Pauline Kael wrote film criticism for The New Yorker from 1968 to 1991. During that time, she became the most widely read, intensely debated, provocative and powerful movie critic in America. In this richly detailed book, Brian Kellow examines her hardscrabble early years living in the Bay Area, her first taste of success managing the Berkeley Cinema Guild, the nation’s first twin art house, and her emergence as a critic to be reckoned with. Kellow also examines the great period of filmmaking that paralleled Kael’s years at The New Yorker. The book features a large supporting cast of filmmakers with whom Kael interacted – including Robert Altman, Warren Beatty, Paul Schrader, Paul Mazursky and James Toback.

“Pauline is very fortunate in her biographer. Kellow, an erudite movie lover, features editor at Opera News and author of a book about another formidable woman, Ethel Merman, writes beautifully and dextrously interweaves the story of a career long‐thwarted with a sensitive reading of his subject’s youthful enthusiasm and intellectual growth.… Kellow admirably brings Pauline’s wit, insight and passion to life on the page and has made at least one critic nostalgic for the days when heavyweight critical battles raged and at least one of us lived a life worthy of a biography.”
 — Todd McCarthy, The Hollywood Reporter

“In his fluent, immensely readable study, Kellow fairly represents Kael’s tendency to hyperbole (writing of Barbra Streisand or Last Tango in Paris) as well as hurtful ad hominem (George Cukor’s Rich and Famous; Shoah).”
 — Publishers Weekly (Starred Review)

“For a biography to do justice to a complex personality and a great mind such as Kael’s, extensive research must be matched by acute perception. That requirement is fully, even joyously, met here… a great revelatory portrait that will stand as the definitive one.”
 — Booklist (Starred Review)

“Kellow performs biographical magic … Like Kael’s own books, this bio is a page‐turner.”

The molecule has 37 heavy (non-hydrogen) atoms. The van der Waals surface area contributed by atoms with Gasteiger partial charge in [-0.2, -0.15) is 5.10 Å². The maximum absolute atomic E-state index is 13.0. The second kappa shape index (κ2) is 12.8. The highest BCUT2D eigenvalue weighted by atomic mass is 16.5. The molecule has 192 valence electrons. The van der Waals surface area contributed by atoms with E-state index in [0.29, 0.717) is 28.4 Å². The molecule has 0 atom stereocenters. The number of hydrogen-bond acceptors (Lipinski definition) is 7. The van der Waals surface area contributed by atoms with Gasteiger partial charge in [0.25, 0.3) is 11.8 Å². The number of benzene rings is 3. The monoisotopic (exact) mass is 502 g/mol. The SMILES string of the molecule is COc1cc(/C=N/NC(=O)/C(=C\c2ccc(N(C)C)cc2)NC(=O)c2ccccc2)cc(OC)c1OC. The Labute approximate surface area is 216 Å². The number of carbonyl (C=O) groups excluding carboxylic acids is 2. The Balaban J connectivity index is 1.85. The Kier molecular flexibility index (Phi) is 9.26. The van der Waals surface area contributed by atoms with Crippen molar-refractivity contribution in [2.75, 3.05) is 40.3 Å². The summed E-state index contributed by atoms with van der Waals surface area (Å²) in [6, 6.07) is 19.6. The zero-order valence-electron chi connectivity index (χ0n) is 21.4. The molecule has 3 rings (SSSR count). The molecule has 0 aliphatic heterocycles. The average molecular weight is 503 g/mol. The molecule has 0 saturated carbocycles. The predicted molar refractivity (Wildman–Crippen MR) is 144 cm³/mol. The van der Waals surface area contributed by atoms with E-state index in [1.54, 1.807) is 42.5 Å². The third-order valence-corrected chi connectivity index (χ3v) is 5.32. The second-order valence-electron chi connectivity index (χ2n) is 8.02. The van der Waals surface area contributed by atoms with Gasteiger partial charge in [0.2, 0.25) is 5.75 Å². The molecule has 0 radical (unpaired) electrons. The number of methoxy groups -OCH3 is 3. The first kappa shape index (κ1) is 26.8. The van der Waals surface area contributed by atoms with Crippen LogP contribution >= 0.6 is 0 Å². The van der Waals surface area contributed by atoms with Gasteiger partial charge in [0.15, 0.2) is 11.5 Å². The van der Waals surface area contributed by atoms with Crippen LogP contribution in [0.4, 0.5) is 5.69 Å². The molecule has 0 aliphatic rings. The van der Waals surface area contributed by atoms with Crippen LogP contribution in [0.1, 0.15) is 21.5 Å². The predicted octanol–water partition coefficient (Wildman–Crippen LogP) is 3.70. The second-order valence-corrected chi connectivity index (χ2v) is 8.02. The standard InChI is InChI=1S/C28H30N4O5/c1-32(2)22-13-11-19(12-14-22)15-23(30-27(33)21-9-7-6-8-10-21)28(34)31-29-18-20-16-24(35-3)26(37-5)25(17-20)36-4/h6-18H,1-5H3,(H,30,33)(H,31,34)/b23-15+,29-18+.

— Kirkus Reviews (Starred Review)

“A must‐read for any devotee of film; compellingly written and recommended for all libraries.”
 — Library Journal (Starred Review)

“[A] smart and incisive biography .… [Moviegoers] are in for a colossal eye‐opening. [Kael’s] love for film has no present‐day counterpart .… [An] entertaining and insightful biography, as much a study of her criticism as a narrative of her life.… Mr. Kellow’s clear, independent view of his subject is his book’s most valuable surprise.”
 — Janet Maslin, The New York Times

“To appreciate Kael’s trailblazing, you have to see it in its broader context. Luckily, that backdrop is filled in with surefooted sophistication by Brian Kellow in Pauline Kael: A Life in the Dark, a fair‐minded and deeply reported biography.”
 — Frank Rich, The New York Times Book Review

“[Pauline] Kael emerges from [Kellow’s] biography as a great cinematic character, a kind of Citizen Kane, with a life lived and shaped by the dark.”
 — Elaine Showalter, The Times Literary Supplement

“Illuminating.” — Nathan Heller, The New Yorker

“[A] terrific new biography… [Kael’s early life] was a revelation to me, thanks to Kellow’s ace research.”
 — Camille Paglia, Salon.com

“Mr. Kellow’s even‐handed treatment gives us [Kael] in all her maddening overconfidence.”
 — Scott Eyman, The Wall Street Journal

“I fell on Kellow’s book like a teenage girl on a lost volume of the Twilight saga and found it quite as riveting as teens find anything to do with Bella.”
 — Mary Pols, The San Francisco Chronicle

“Compelling … thrillingly written and exhaustively researched.… Genius.”
 — The Playlist

“Exhaustively researched, beautifully written … Pauline was a galvanizing presence, and Kellow has brought her back with overwhelming intensity.”
 — Howard Kissel, The Huffington Post

“Kellow has reconstructed Kael’s ‘life in the dark’ … The result is a joy to read.… a fascinating book.”
 — Los Angeles Magazine (Critic’s Picks, November 2011 issue)

“[Pauline Kael] got into my bloodstream more than any other critic. So I have been waiting most of my life for a smart, insightful biography like [Pauline Kael: A Life in the Dark] to take me beyond and beneath the hypnotic thrill of her prose.”
 — Ben Brantley, The New York Times (Critic’s Pick)

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